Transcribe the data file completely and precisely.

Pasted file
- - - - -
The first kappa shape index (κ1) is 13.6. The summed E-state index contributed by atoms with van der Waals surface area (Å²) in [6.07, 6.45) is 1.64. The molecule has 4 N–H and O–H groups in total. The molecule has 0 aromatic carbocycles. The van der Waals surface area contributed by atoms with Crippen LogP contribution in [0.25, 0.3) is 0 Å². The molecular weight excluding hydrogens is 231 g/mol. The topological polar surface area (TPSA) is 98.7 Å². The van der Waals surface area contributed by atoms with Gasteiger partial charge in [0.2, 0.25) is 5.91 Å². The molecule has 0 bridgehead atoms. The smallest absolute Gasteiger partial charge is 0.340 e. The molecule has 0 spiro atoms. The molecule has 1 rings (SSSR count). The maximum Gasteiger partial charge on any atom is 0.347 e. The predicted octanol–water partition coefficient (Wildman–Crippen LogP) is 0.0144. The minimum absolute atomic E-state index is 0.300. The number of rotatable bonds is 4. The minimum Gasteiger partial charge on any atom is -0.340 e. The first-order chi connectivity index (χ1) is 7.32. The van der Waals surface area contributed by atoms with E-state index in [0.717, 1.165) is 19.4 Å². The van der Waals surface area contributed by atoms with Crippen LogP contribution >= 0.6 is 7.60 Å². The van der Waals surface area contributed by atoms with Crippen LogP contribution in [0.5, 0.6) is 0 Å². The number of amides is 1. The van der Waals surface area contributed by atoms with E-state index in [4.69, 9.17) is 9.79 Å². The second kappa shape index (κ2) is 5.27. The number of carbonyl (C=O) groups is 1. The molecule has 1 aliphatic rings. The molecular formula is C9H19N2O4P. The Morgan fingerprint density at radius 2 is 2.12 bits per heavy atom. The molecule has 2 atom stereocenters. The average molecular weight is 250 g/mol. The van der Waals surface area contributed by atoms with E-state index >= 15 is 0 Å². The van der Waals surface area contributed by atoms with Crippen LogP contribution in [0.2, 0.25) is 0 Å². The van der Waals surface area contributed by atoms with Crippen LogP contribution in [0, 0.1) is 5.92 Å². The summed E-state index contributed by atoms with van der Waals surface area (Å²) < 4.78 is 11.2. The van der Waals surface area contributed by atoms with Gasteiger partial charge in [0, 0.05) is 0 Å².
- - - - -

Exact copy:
The first kappa shape index (κ1) is 13.6. The summed E-state index contributed by atoms with van der Waals surface area (Å²) in [6.07, 6.45) is 1.64. The molecule has 4 N–H and O–H groups in total. The molecule has 0 aromatic carbocycles. The van der Waals surface area contributed by atoms with Crippen LogP contribution in [0.25, 0.3) is 0 Å². The molecular weight excluding hydrogens is 231 g/mol. The topological polar surface area (TPSA) is 98.7 Å². The van der Waals surface area contributed by atoms with Gasteiger partial charge in [0.2, 0.25) is 5.91 Å². The molecule has 0 bridgehead atoms. The smallest absolute Gasteiger partial charge is 0.340 e. The molecule has 0 spiro atoms. The molecule has 1 rings (SSSR count). The maximum Gasteiger partial charge on any atom is 0.347 e. The predicted octanol–water partition coefficient (Wildman–Crippen LogP) is 0.0144. The minimum absolute atomic E-state index is 0.300. The number of rotatable bonds is 4. The minimum Gasteiger partial charge on any atom is -0.340 e. The first-order chi connectivity index (χ1) is 7.32. The van der Waals surface area contributed by atoms with E-state index in [0.717, 1.165) is 19.4 Å². The van der Waals surface area contributed by atoms with Crippen LogP contribution >= 0.6 is 7.60 Å². The van der Waals surface area contributed by atoms with Crippen LogP contribution in [0.5, 0.6) is 0 Å². The number of amides is 1. The van der Waals surface area contributed by atoms with E-state index in [4.69, 9.17) is 9.79 Å². The second kappa shape index (κ2) is 5.27. The number of carbonyl (C=O) groups is 1. The molecule has 1 aliphatic rings. The molecular formula is C9H19N2O4P. The Morgan fingerprint density at radius 2 is 2.12 bits per heavy atom. The molecule has 2 atom stereocenters. The average molecular weight is 250 g/mol. The van der Waals surface area contributed by atoms with E-state index >= 15 is 0 Å². The van der Waals surface area contributed by atoms with Crippen LogP contribution in [0.2, 0.25) is 0 Å². The van der Waals surface area contributed by atoms with Crippen LogP contribution in [0, 0.1) is 5.92 Å². The summed E-state index contributed by atoms with van der Waals surface area (Å²) < 4.78 is 11.2. The van der Waals surface area contributed by atoms with Gasteiger partial charge in [0, 0.05) is 0 Å².